The objective structured clinical examination (OSCE) has revolutionised the way that we examine undergraduates and postgraduates in medicine. It is now widely used in medical schools and since spring 2003 has been an integral part of the MRCPsych part I examination. This book will be of major relevance to all trainees and should go a long way to demystifying the OSCE for their trainers.
The OSCE is introduced in some detail and its advantages (the provision of a uniform examination that deals with specific issues) and disadvantages (the scenarios may not mimic real-life situations) are acknowledged. The development of specific OSCEs is discussed and vital tips are then given on how to pass and train for the examinations.
A large part of the book is dedicated to specific examples of OSCEs. Several (but unfortunately not all) sub-specialties of psychiatry are covered as is neurological examination and even feedback of neurological investigations. Not surprisingly this part of the book is quite repetitive but covers a wide range of different scenarios and will doubtless be of value to those preparing for their part I examination and those responsible for designing OSCEs. Each example starts with constructive instructions to candidates, discusses the key points that should be covered and then describes what the authors would consider to be a good approach. The scenarios are fair and cover issues that one would expect in the exam. Any candidate who approached their OSCE in the way suggested by the authors should enhance their chance of success.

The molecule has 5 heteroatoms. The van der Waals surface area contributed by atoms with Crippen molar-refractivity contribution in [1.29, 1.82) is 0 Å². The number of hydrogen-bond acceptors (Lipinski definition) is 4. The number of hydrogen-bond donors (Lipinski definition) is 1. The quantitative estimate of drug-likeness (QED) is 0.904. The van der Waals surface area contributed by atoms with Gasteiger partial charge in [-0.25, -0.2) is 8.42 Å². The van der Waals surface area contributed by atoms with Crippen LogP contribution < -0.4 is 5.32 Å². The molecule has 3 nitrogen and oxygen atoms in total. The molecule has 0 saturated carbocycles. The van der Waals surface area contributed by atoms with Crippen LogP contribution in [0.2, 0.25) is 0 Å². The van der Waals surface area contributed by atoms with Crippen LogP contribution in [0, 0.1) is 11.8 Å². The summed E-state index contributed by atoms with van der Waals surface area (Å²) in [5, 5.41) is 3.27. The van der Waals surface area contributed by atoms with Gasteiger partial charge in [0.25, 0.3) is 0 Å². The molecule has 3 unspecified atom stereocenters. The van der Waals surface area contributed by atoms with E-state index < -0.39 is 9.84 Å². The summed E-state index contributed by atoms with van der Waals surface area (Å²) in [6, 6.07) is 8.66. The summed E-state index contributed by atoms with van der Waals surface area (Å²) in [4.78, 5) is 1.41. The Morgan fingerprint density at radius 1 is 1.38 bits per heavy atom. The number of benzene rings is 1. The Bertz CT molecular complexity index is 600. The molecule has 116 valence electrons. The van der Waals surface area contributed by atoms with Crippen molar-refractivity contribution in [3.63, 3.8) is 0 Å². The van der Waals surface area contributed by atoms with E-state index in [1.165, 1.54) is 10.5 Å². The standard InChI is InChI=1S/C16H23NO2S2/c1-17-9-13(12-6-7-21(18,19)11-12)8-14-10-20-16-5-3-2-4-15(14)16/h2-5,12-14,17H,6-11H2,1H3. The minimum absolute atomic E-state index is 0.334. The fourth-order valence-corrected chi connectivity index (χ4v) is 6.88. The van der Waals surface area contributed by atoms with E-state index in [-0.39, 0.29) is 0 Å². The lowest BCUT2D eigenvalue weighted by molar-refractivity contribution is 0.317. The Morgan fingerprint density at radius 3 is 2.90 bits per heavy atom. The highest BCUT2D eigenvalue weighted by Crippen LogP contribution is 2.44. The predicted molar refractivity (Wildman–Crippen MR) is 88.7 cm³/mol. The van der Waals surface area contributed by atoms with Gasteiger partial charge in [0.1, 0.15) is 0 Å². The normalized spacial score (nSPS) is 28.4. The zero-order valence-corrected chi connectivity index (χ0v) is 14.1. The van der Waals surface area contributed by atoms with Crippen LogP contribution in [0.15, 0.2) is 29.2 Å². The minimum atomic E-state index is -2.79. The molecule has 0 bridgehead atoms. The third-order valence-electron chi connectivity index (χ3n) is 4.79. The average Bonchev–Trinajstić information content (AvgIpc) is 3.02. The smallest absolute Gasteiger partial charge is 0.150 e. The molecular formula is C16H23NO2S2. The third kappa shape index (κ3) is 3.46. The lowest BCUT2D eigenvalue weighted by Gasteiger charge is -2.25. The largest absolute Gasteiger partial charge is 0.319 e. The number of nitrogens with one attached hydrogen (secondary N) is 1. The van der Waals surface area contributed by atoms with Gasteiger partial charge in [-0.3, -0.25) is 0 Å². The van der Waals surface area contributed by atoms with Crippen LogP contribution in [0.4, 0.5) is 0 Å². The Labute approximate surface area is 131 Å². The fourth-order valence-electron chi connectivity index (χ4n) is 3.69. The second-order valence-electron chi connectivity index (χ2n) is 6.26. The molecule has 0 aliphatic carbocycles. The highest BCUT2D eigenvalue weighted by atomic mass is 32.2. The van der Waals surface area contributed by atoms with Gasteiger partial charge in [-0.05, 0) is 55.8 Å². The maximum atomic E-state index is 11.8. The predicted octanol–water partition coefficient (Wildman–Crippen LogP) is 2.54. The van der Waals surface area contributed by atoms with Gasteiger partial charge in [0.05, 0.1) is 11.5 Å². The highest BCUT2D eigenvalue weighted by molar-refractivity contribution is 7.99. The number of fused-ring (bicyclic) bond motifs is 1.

The book also contains an interactive CD–ROM. I suspect this will be of most value to trainees revising for exams and would certainly provide some variety, which is usually helpful.
This book is a worthy addition to the College Seminars Series, covering a key topic that all psychiatrists need to be familiar with. The authors are to be congratulated on a book that is comprehensive without being overinclusive.
London: Gaskell, 2005, £20.00, 208 pp. ISBN: 1-904671-17-9